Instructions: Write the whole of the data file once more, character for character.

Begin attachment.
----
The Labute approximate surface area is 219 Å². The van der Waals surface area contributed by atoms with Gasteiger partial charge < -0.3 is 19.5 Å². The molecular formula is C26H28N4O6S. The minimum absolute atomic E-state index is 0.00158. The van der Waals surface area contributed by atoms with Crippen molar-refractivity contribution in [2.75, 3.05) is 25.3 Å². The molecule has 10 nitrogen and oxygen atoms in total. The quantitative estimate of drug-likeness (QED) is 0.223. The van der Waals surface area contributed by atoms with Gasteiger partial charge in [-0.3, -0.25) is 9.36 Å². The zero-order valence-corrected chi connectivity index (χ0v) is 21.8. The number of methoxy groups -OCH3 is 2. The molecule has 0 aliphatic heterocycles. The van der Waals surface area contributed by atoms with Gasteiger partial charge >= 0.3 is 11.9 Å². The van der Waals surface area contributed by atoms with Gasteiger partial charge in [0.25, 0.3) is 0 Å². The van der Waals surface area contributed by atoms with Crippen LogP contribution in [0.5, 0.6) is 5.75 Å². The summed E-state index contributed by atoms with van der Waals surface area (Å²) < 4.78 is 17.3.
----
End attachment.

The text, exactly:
The Labute approximate surface area is 219 Å². The van der Waals surface area contributed by atoms with Gasteiger partial charge < -0.3 is 19.5 Å². The molecular formula is C26H28N4O6S. The minimum absolute atomic E-state index is 0.00158. The van der Waals surface area contributed by atoms with Crippen molar-refractivity contribution in [2.75, 3.05) is 25.3 Å². The molecule has 10 nitrogen and oxygen atoms in total. The quantitative estimate of drug-likeness (QED) is 0.223. The van der Waals surface area contributed by atoms with Gasteiger partial charge in [-0.3, -0.25) is 9.36 Å². The zero-order valence-corrected chi connectivity index (χ0v) is 21.8. The number of methoxy groups -OCH3 is 2. The molecule has 0 aliphatic heterocycles. The van der Waals surface area contributed by atoms with Gasteiger partial charge >= 0.3 is 11.9 Å². The van der Waals surface area contributed by atoms with Gasteiger partial charge in [0.25, 0.3) is 0 Å². The van der Waals surface area contributed by atoms with Crippen LogP contribution in [0.5, 0.6) is 5.75 Å². The summed E-state index contributed by atoms with van der Waals surface area (Å²) < 4.78 is 17.3.